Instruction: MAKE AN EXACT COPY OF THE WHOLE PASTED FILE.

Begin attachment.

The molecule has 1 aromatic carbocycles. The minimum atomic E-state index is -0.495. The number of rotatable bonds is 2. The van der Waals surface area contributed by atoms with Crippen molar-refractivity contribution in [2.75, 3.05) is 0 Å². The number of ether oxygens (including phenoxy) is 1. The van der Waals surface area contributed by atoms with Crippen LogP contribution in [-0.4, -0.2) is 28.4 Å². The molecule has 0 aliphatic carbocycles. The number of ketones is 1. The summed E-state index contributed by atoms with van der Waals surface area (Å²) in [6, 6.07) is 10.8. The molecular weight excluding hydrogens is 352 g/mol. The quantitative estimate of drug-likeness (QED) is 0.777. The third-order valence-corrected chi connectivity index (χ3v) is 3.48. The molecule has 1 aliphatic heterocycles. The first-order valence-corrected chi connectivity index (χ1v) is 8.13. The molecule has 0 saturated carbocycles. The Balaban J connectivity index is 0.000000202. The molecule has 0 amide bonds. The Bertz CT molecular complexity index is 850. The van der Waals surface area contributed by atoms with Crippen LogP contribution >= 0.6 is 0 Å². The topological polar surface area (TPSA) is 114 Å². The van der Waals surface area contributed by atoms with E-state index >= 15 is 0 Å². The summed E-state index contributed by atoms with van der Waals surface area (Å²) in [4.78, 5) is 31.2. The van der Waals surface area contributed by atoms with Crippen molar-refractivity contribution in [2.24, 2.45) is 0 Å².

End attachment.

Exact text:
The molecule has 1 aromatic carbocycles. The minimum atomic E-state index is -0.495. The number of rotatable bonds is 2. The van der Waals surface area contributed by atoms with Crippen molar-refractivity contribution in [2.75, 3.05) is 0 Å². The number of ether oxygens (including phenoxy) is 1. The van der Waals surface area contributed by atoms with Crippen LogP contribution in [-0.4, -0.2) is 28.4 Å². The molecule has 0 aliphatic carbocycles. The number of ketones is 1. The summed E-state index contributed by atoms with van der Waals surface area (Å²) in [6, 6.07) is 10.8. The molecular weight excluding hydrogens is 352 g/mol. The quantitative estimate of drug-likeness (QED) is 0.777. The third-order valence-corrected chi connectivity index (χ3v) is 3.48. The molecule has 1 aliphatic heterocycles. The first-order valence-corrected chi connectivity index (χ1v) is 8.13. The molecule has 0 saturated carbocycles. The Balaban J connectivity index is 0.000000202. The molecule has 0 amide bonds. The Bertz CT molecular complexity index is 850. The van der Waals surface area contributed by atoms with Crippen LogP contribution >= 0.6 is 0 Å². The topological polar surface area (TPSA) is 114 Å². The van der Waals surface area contributed by atoms with E-state index >= 15 is 0 Å². The summed E-state index contributed by atoms with van der Waals surface area (Å²) in [4.78, 5) is 31.2. The van der Waals surface area contributed by atoms with Crippen molar-refractivity contribution in [2.24, 2.45) is 0 Å².